WHO: The beef-expert equivalent of the nineties-era Dallas Cowboys dynasty that is the Meat Judging Team within Texas Tech’s Department of Animal & Food Sciences in the College of Agricultural Sciences & Natural Resources.

WHAT: Over the weekend, the team won the 2021 International Intercollegiate Meat Judging Contest in Nebraska, a.k.a. the Super Bowl of meat judging. It’s the team’s third straight national championship and sixteenth championship overall.  

WHY IT’S SO GREAT: Cassie Bendele has spent the last year in a frosted cooler, strapped into a hard hat and armored in a cooler coat, frock, and harsh steel-toe shoes, staring at beef carcasses. There are only a handful of professions for which you need to clock in at 4 a.m., and meat judging for the Lubbock-based Department of Animal and Food Sciences at Texas Tech—the Dillon Panthers of beef analysis; the Avengers of pork grading—is definitely one of those jobs. 

Meat-judge practice can run twelve to fourteen hours, consisting of quick-fire challenges like “yield grading.” That means judging the exact specs of a ribeye or other cut of meat—unremoved from a cow carcass—using only your eyes and a Scantron. To make that call, contestants must determine the thickness of the external fat; the hot carcass weight; the amount of kidney, pelvic, and heart fat; and the area of the ribeye muscle, then plug their guesses into an elaborate formula. At the national championship, the best grader calls the size within a tenth of an inch; the fat thickness is called to the millimeter. 

Bendele is part of a team of over twenty students who just etched another championship into the Texas Tech crown. Typically, they practice by caravanning to local plants to train their meat-Jedi skills, number-two pencil as a lightsaber, but things changed in the pandemic age. Every week before a contest, Bendele and the rest of the team would gas it to Omaha, Nebraska, a fourteen-hour journey to train with the chunkier, winter-fed cattle carcasses in the land of marbled steaks.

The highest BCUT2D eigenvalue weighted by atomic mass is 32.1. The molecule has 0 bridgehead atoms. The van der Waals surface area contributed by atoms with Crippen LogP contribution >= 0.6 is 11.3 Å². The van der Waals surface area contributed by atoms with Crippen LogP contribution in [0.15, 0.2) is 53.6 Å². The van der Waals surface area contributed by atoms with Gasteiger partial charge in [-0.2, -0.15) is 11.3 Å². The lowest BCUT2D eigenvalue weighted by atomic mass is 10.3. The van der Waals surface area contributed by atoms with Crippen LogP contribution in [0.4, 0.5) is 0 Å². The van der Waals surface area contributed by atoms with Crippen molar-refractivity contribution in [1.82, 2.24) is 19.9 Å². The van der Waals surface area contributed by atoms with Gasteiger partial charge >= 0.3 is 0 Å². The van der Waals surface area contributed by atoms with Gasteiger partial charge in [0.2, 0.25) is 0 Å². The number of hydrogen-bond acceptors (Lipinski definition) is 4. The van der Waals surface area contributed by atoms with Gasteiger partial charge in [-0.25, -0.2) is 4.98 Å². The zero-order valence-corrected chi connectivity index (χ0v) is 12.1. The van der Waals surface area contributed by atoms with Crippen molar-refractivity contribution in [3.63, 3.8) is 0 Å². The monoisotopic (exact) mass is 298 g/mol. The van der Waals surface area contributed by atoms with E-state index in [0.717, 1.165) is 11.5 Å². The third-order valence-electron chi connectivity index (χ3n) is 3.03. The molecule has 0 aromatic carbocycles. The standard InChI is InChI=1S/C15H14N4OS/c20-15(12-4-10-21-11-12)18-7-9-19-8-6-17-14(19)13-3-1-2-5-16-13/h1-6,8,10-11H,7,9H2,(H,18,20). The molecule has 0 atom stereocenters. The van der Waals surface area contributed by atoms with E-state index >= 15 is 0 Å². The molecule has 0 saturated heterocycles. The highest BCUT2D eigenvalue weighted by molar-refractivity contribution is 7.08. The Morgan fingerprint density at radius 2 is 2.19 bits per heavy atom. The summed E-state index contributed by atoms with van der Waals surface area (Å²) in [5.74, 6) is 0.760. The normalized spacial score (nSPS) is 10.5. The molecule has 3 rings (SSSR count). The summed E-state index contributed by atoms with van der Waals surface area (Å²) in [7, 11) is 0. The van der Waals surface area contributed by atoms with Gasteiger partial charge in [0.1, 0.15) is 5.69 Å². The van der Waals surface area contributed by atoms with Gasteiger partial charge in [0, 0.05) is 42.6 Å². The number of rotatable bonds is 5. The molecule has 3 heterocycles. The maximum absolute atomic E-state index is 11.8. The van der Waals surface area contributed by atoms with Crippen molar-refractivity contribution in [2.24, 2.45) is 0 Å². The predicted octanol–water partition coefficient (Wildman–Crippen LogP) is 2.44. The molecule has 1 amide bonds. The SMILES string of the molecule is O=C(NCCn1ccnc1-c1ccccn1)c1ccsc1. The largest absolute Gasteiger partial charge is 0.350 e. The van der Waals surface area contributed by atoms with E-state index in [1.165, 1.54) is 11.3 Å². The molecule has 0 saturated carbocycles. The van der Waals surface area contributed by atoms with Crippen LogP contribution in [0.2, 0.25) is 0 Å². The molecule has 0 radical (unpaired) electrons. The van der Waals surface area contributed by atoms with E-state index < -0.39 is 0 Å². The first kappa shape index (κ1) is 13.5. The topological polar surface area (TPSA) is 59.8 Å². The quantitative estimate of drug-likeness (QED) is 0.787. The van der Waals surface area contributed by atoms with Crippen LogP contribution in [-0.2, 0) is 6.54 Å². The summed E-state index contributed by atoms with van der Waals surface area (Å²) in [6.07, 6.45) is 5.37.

“We have to be able to call the ribeye size with deadly accuracy,” says Mark Miller about the yield-grading aspect of the competition. As the distinguished chair in meat science at Tech, Miller is absolutely the Theodore Lasso of meat judges. 

“All of these things happen because they submit themselves to becoming humble,” he says about his team. “They’re the equivalent of the number-one draft picks in any sport.” 

Many of coach Miller’s championship alumni have moved to internal medicine, law school, or dental school. Oscar Mayer Lunchables were invented by a Tech Meat Judging alum, Miller says, and another popularized the great, un-spoilable beef rope of our time, the Slim Jim.

With another crown, the Tech Team reboots. Miller and his team will hit the beef lockers hard, honing their skills for the first competition in Denver in January. As the students become free agents—the team consists of sophomore and junior Tech students within the yearlong program of meat science—some jump back in as assistant coaches. 

That’s what Bendele’s imagining for the near future. Actually, she’s got her own family dynasty: both of her brothers were meat judges at Tech. 

For Miller, that legacy isn’t surprising. “Literally, we are a family. When we walk into the contest, we walk in as one,” he says.